Today we have a guest post from Seth Redfield. Seth is an Assistant Professor at Wesleyan University in Middletown, CT. Before Wesleyan, he was a postdoc in Austin, TX, and a graduate student in Boulder, CO. He is an avid hiker, and an oboe player (with a degree from the New England Conservatory of Music in Boston), but these days spends any free time with his kids (4 and 1 years old) and sleeping.
To date, I have working on studying known exoplanets rather than finding them. Instead of a “planet hunter”, you could call me a “planet characterizer” (which doesn’t have quite the same ring to it). Perhaps the most well-studied planet, and one of my personal favorites, is HD189733b. This is because it is a transiting exoplanet, orbiting one of the brightest stars that we know has a planet. The fact that it transits, allows us to use spectroscopy of the starlight from HD189733 while the planet is transiting to look for wavelength-dependent effects that reveal interesting properties of the planet. For example, we can measure the composition, temperature, and even wind speeds in the atmosphere of the planet. The fact that HD189733b orbits a bright star, makes all these measurements “easier”, meaning that they are still incredibly difficult and require careful observations using the world’s largest and most sophisticated telescopes, but nonetheless are possible.
Because transiting planets are so useful, I follow with excitement all the searches of transiting planets, hoping they will find one around a bright, nearby star. However, the strategy for searching is directly at odds with finding one around a bright star. In order to find the rare planetary system that is edge-on, and therefore transits, one must observe many tens of thousands of stars. Bright stars tend to wash out large sections of our detectors and make it difficult to see the multitude of fainter stars around them. For this reason, all the searches largely avoid the bright stars.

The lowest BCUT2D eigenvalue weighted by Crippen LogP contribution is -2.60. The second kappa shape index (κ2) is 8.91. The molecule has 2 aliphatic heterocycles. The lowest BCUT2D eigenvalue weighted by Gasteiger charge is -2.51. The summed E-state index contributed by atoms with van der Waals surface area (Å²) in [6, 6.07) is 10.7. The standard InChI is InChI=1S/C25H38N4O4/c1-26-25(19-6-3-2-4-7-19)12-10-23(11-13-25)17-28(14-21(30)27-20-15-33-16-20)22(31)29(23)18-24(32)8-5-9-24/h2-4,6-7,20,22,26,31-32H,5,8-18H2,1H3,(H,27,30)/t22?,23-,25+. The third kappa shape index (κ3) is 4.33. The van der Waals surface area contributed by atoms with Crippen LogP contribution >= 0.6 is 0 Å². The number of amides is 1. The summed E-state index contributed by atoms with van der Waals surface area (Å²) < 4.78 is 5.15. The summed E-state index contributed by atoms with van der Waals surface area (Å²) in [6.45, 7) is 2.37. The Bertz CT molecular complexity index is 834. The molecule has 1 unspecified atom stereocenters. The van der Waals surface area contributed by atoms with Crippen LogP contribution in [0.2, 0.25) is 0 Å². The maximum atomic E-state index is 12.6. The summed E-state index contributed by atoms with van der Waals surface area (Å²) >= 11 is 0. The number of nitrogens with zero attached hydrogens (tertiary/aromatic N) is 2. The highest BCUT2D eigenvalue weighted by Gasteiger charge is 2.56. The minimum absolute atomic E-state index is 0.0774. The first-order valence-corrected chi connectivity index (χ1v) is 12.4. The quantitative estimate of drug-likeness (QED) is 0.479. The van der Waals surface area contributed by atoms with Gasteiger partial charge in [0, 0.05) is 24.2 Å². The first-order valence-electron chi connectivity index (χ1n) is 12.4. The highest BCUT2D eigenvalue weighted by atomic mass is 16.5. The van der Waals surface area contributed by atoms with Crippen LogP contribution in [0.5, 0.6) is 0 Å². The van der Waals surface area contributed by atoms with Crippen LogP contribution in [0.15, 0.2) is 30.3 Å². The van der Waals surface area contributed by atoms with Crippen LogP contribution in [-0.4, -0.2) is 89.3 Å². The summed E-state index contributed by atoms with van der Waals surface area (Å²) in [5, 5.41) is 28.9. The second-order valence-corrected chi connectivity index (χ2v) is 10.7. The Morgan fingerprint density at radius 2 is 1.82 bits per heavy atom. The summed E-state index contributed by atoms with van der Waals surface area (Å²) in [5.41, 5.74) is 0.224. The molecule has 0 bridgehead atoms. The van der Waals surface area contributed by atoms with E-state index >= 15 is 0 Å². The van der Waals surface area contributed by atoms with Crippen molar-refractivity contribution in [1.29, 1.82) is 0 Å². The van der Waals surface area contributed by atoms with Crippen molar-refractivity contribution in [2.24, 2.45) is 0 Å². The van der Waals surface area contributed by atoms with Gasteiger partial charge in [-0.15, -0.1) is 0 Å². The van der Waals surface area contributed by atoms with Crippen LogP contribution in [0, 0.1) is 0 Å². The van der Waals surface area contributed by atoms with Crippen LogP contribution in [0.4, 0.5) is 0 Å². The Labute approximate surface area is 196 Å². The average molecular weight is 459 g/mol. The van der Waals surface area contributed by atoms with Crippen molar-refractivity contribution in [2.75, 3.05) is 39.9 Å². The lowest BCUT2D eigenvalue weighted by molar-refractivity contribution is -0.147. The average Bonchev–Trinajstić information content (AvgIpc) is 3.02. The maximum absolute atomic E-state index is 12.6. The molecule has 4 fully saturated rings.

Indeed, HD189733b was not discovered first by its transit, but by the radial velocity method of observing the host star orbit the center of mass of the system. It is for this reason, that I feel that the planets that will become household names, meaning the planets whose names will be known by school kids around the world, have yet to be discovered. These will be small, Earth-like planets, for which we can just barely detect using the radial velocity method, but which will also transit a bright host star and thereby make it possible for us to probe the characteristics of the planetary atmosphere.
So, as this young field of exoplanet research matures, I see this clear synergy between the detection of exoplanets and characterization of those exoplanets. Obviously, exoplanets must be detected in order to be characterized. The handful of exoplanet atmosphere detections to-date have uncovered a diverse collection of atmospheres that appear to be influenced by a myriad of planetary and stellar phenomena (such as planetary composition, stellar flares, etc). So, the characterization of exoplanets motivates us to find more exoplanets with new and extreme properties. I feel like we are at a similar point to astronomers 150 years ago when spectroscopic observations of stars were being made for the first time. Every discovered exoplanet is amazing, but it is likely that the planets we are talking about now will not be the planets we will be obsessing over in twenty years.
One final note, is that the brightest stars being observed by Kepler are almost as bright as HD189733, so let me take this opportunity to make a plug for searching the brightest stars in the Kepler field. Anything found to be transiting those stars will certainly be of interest to the “planet characterizers” out there.